Where are smart investors looking for value right now?
Well, one place they are looking is the mining sector. Why? Because mining stocks – especially the juniors – are being devalued due to the continuing price decline of precious metals like gold.
The value of gold has risen to over $1,600 an ounce. A lot of that value is not reflected in the price of some mining stocks.
Don’t believe me? Check out these 3 resources about the mining sector to whet your appetite.
In a recent interview broadcast on 28 February2013, Rick Rule explains his view on the junior miners. In short Rule states that the natural resource sector is undergoing a period of extreme unpopularity with the general investing public.
If you are not accustomed to valuing junior miners then apart from classic value investing criteria, you need to focus your research on:
- The geopolitical area in which the mining company has its operations – this means that if the majority of the company’s operations are in parts of the world that are unfriendly to miners then steer clear. The most notable of the friendlier nations include Canada, Australia, United States, Mexico, Columbia and Chile.
- The value of the resources in the ground – this is essential because natural resources are finite. Knowing how much a company has left to mine will give you a better understanding of its current future prospects.
- How good/bad management are– this one should be be in every value investor’s written investing strategy. But in regard to miners, you really need to answer three basic questions: do managers have a good track record of building mines? Are managements interests aligned with shareholders? Do managers own (or are they buying) a lot of the company’s stock?
- Multiple mining projects – It’s no use buying into a junior miner that only has one profitable mine. Although there are exceptions it is better to err on the side of caution and ensure that any potential addition to your portfolio has a number of mining projects at once , that they are profitable and can sustain production into the future. Is the company issuing positive or negative exploration results? Look at a minimum of 5 years’ worth of public announcements in this regard.
- Tangible book value – when calculating book value, take a good hard look at the tangible assets. Is the fact that a licence granted from the government which has been explored and found to contain no viable resources to mine an asset? Make sure that you are not overpaying for your stock on an asset based approach by reading the notes to the balance sheet accounts. I’m sure you don’t need reminding but ensure you also check off balance sheet liabilities such as operating leases.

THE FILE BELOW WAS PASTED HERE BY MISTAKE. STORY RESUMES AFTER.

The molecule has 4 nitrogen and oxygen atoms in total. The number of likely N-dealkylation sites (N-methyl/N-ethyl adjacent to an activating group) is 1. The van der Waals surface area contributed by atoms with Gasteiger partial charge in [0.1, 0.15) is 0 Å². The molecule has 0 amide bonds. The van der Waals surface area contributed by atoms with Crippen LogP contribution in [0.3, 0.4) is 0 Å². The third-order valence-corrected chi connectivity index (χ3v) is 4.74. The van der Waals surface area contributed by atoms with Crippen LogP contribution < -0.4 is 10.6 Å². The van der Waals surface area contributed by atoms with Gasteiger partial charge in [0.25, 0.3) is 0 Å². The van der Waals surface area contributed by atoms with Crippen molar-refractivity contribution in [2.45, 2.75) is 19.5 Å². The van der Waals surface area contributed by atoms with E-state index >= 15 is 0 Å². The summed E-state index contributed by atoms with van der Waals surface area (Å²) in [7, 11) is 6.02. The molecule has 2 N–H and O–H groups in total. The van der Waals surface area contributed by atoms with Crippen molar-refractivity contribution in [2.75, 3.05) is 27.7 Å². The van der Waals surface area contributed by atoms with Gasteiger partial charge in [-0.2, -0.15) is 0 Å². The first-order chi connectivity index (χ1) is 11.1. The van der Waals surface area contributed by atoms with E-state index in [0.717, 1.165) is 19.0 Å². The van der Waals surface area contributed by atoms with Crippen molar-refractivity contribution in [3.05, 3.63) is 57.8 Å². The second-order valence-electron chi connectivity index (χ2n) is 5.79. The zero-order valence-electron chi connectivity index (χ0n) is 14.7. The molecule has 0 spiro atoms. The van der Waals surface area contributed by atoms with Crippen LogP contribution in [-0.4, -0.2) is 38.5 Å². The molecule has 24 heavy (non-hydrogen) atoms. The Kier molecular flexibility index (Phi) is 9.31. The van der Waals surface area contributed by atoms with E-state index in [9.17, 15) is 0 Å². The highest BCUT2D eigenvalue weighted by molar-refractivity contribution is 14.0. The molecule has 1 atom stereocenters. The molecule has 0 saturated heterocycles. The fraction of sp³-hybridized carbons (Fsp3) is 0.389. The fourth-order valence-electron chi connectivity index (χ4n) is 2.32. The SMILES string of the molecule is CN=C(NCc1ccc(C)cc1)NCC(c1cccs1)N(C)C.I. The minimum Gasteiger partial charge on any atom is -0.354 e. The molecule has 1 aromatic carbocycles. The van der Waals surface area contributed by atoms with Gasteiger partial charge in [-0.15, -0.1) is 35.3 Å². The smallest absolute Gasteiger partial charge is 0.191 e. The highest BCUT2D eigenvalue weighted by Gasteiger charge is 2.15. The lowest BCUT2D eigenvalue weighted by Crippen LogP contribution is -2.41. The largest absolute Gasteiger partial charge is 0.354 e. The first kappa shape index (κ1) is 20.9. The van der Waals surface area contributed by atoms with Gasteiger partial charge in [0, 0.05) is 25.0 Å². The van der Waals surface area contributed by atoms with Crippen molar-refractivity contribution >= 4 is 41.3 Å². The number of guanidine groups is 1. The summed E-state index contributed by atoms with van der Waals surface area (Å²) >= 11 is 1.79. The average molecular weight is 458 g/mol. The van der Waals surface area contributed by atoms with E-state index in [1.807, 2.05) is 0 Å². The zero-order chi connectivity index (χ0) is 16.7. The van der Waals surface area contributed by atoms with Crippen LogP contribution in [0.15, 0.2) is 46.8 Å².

- How much cash does the company have – Miners spend a lot of time and money on obtaining licences, finding deposits, building infrastructure, physical mining and processing. Make sure that the miner has a enough cash to finance these operations as well as any future financial setbacks. Little or no debt is a must.
Today I build and ran a screener in ADVFN taking the closing prices from Friday 1 March looking for undervalued miners, junior or otherwise, that are domiciled in Canada and listed on The Toronto Stock Exchange. ADR’s were excluded.
It threw up A LOT of garbage.
Out of the 74 names that I managed to whittle it down to, there are a handful of very interesting, beaten up and clearly undervalued companies that merit further research using the techniques described – classic value investing criteria and sector specific considerations.
Here is a 16 year price chart of one of them Iamgold (IMG) highlighting the low price it made in the fourth quarter of 2008:
And here is a 5 year price chart of the same stock, again highlighting the low price it made measured on a weekly basis of 3.37 (CAD):
Not quite a junior miner with a market cap of $2.5billion 🙂
Still, its useful to have access to a screener in order to assist with the valuation process. For example you could screen for miners that are trading at or below their tangible book value per share with a debt to equity ratio of 1 or below.
To focus on the juniors and with a bit of tweaking, ADVFN can return results for miners listed on TSX Venture Exchange.
Bargains can also be found on Toronto’s main exchange from amongst the miners. There really are no hard and fast rules so long as you are using value orientated criteria for your screeners.
This week I’ll be sharing the results of deeper analysis from the list of 74 miners via the newsletter. Its free 🙂
Thank you for taking the time out to read today’s post and please always do your own due diligence before even considering adding a new position to your portfolio.
All the best
Disclosure: I do not own any stocks mentioned in this article and neither am I compensated by any company mentioned in this article to publish information on their behalf. I am and always will be independent.